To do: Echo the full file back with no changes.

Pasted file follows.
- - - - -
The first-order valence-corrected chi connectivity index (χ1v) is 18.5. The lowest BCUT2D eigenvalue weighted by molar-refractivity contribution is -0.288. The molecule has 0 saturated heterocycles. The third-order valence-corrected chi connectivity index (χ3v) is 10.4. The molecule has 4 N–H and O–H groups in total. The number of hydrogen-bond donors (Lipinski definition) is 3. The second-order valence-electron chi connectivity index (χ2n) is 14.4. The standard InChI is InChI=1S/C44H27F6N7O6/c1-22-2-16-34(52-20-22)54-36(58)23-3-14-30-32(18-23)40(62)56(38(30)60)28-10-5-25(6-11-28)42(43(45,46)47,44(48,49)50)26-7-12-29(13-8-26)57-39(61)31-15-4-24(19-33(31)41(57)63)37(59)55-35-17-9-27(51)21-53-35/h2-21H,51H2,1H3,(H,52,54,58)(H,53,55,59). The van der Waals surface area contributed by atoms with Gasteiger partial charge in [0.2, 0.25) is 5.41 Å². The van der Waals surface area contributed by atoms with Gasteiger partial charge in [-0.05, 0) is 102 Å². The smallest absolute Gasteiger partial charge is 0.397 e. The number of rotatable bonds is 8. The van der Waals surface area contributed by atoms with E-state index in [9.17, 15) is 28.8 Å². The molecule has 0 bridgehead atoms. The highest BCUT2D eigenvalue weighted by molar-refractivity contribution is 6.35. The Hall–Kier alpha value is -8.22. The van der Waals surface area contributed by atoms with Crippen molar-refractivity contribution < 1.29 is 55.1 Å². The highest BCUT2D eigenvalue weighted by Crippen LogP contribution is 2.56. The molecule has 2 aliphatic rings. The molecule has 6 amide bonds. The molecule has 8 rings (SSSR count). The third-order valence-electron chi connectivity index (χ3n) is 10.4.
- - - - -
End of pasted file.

The first-order valence-corrected chi connectivity index (χ1v) is 18.5. The lowest BCUT2D eigenvalue weighted by molar-refractivity contribution is -0.288. The molecule has 0 saturated heterocycles. The third-order valence-corrected chi connectivity index (χ3v) is 10.4. The molecule has 4 N–H and O–H groups in total. The number of hydrogen-bond donors (Lipinski definition) is 3. The second-order valence-electron chi connectivity index (χ2n) is 14.4. The standard InChI is InChI=1S/C44H27F6N7O6/c1-22-2-16-34(52-20-22)54-36(58)23-3-14-30-32(18-23)40(62)56(38(30)60)28-10-5-25(6-11-28)42(43(45,46)47,44(48,49)50)26-7-12-29(13-8-26)57-39(61)31-15-4-24(19-33(31)41(57)63)37(59)55-35-17-9-27(51)21-53-35/h2-21H,51H2,1H3,(H,52,54,58)(H,53,55,59). The van der Waals surface area contributed by atoms with Gasteiger partial charge in [0.2, 0.25) is 5.41 Å². The van der Waals surface area contributed by atoms with Gasteiger partial charge in [-0.05, 0) is 102 Å². The smallest absolute Gasteiger partial charge is 0.397 e. The number of rotatable bonds is 8. The van der Waals surface area contributed by atoms with E-state index in [9.17, 15) is 28.8 Å². The molecule has 0 bridgehead atoms. The highest BCUT2D eigenvalue weighted by molar-refractivity contribution is 6.35. The Hall–Kier alpha value is -8.22. The van der Waals surface area contributed by atoms with Crippen molar-refractivity contribution < 1.29 is 55.1 Å². The highest BCUT2D eigenvalue weighted by Crippen LogP contribution is 2.56. The molecule has 2 aliphatic rings. The molecule has 6 amide bonds. The molecule has 8 rings (SSSR count). The third-order valence-electron chi connectivity index (χ3n) is 10.4.